Monsoons or Showers of Blessings in Bangladesh?

DHAKA – Imagine it is a rainy Sunday morning. You wake up, you consider the downpour, and you decide that the weather is too bad for anyone to go to church. And you are the pastor!

Now imagine that you live in a country like Bangladesh and that it is the monsoon system, which it is right now. And you are the pastor.

Far from what a brief downpour – or even most hurricanes – that we experience, the monsoon season lasts for several months. And the monsoons keep on coming.

Let’s get a perspective on what that means.

Bangladesh is about the same size as the state of Iowa, which ranks it 92nd in size as a nation. However, from a population perspective, it is the eighth largest nation in the world with a population roughly equivalent to that of the United States. Less than two-tenths of a percent of the population (325,000) are Christians.

Jamais Cascio noted that “Fragile economies and weak infrastructures tend to worsen the results of climate disruptions, a problem exemplified by Bangladesh’s vulnerability to monsoons.”

Cascio is talking about the state of Bangladesh during ‘normal’ times. This monsoon season there are 900,000 refugees from the conflict in Myanmar living in temporary tent cities creating additional economic stress on the country. They lack adequate supplies of water, sanitation facilities, food, and privacy. Their encampments near Cox’s Bazaar are also extremely vulnerable to flooding and mudslides, as is much of the rest of the country.

So, it is Sunday morning – or any other morning – and it is raining. It’s not just raining; it’s monsoon season. Traveling anywhere is dangerous at best. What do you do?

You do what God has called you to do. You go out into the byways and the hedges and share the Gospel. The rain doesn’t stop you. It gives you a captive audience as the most villagers and those in refugee camps stay at home, hoping to remain safe.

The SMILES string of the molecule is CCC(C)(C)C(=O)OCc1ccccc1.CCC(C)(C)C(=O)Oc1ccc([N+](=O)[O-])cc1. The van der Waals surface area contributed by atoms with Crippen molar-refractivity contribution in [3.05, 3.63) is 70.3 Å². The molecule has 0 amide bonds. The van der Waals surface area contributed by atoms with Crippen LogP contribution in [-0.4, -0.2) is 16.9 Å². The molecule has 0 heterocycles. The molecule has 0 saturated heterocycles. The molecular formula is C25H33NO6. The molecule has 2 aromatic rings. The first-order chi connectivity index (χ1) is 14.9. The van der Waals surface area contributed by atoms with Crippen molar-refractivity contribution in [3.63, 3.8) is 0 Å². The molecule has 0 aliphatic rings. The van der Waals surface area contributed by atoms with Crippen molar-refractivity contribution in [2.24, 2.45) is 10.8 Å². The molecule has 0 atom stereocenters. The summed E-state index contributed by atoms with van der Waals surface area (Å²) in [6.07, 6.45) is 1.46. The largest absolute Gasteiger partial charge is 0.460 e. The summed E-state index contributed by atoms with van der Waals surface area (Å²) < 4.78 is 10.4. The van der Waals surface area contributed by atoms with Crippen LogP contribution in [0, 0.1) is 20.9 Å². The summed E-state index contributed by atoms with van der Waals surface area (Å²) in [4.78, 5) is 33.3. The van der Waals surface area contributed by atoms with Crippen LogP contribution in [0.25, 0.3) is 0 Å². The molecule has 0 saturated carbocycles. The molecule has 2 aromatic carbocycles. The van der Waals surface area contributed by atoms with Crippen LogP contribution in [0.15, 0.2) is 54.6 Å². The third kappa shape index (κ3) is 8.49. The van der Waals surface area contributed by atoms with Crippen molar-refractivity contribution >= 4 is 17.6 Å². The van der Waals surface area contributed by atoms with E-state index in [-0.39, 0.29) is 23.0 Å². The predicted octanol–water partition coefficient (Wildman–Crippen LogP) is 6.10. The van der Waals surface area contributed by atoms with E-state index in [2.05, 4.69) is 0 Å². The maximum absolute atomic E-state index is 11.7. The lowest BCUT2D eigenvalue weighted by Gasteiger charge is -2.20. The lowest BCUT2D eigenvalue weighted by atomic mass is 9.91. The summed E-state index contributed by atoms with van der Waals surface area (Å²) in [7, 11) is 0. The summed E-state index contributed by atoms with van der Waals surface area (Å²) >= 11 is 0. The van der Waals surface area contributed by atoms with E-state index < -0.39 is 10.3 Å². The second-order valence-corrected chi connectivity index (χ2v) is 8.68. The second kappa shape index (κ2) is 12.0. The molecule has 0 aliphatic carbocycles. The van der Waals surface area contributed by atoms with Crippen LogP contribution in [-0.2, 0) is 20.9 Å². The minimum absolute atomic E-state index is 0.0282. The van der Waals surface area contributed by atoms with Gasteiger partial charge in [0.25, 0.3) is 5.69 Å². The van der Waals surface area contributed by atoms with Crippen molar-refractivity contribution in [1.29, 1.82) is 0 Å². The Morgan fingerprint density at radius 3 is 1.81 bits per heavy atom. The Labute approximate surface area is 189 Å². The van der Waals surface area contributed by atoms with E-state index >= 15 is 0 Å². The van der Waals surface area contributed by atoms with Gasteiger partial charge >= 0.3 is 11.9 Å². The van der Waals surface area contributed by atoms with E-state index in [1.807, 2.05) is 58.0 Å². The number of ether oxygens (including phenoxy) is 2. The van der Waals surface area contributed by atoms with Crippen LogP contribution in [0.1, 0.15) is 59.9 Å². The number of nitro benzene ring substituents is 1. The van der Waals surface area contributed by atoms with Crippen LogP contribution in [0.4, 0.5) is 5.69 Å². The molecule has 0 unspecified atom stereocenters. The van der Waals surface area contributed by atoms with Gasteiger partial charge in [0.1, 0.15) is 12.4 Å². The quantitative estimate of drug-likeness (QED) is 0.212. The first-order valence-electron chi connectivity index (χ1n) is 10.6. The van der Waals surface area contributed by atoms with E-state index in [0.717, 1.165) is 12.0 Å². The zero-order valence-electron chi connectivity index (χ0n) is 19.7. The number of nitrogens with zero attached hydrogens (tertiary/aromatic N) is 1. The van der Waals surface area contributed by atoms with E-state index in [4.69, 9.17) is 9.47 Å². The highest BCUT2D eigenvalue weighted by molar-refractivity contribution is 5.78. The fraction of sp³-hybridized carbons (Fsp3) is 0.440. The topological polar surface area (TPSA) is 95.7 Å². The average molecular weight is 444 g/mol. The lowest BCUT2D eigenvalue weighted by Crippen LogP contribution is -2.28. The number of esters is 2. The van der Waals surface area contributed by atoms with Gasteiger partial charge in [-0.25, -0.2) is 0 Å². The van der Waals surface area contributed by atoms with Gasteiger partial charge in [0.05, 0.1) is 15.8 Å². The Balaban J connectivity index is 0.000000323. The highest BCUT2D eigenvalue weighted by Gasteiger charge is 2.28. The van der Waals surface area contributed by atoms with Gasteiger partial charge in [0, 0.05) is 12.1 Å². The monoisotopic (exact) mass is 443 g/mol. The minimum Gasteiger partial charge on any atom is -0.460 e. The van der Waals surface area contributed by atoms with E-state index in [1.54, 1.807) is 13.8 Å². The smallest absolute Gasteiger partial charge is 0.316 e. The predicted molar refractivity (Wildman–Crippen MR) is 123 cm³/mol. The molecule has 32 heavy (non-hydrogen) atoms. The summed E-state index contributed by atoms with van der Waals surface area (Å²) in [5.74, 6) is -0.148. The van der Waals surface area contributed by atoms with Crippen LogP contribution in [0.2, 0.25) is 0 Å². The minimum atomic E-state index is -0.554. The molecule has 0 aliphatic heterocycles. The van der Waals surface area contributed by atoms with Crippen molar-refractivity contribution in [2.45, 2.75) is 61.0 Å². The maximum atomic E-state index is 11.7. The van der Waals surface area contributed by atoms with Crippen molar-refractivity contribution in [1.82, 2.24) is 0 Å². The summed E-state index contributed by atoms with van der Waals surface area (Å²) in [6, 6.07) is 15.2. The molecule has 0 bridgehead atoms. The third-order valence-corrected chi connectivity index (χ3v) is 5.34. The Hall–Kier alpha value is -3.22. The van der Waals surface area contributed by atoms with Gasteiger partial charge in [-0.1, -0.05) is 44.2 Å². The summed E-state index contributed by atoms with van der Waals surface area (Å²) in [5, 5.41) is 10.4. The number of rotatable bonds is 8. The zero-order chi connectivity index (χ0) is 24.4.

Bruce Allen from Forgotten Missionaries said, ” I know one pastor’s wife in particular, in Bangladesh, in the area near where the refugee camps have been set up, for the Rohingya refugees from Myanmar. She’s very nervous for her husband when he goes out . . . (to) people who cannot make it to a church service during the week. And so he’s going out to visit them.”

For national missionaries and pastors in remote areas of Bangladesh, the only way to minister to parishioners or to share the Gospel with those who have never heard about Jesus is to do so on foot. The storms, the flooding, and the mudslides can bring nearly every other means of transportation to a halt. Not to mention that walking on foot can be dangerous.

In recent weeks more than 133 landslides have destroyed more than 3,000 homes and makeshift shelters, affecting more than 28,000 people.

Allen has requested that we pray for the Christian workers in Bangladesh, “their ability to persevere, and have stamina in the face of these monsoons.” Pray for these loyal believers who know that leading people to Jesus is more important than staying at home because of the rain.

And the next time you wake up and it’s raining, don’t use the rain as an excuse to stay home. Use it as another reason to go out and worship and tell others about Jesus.

Note: Bangladesh received 7.2 inches of rain on July 3rd and 4th in addition to the 10 inches received the previous week.


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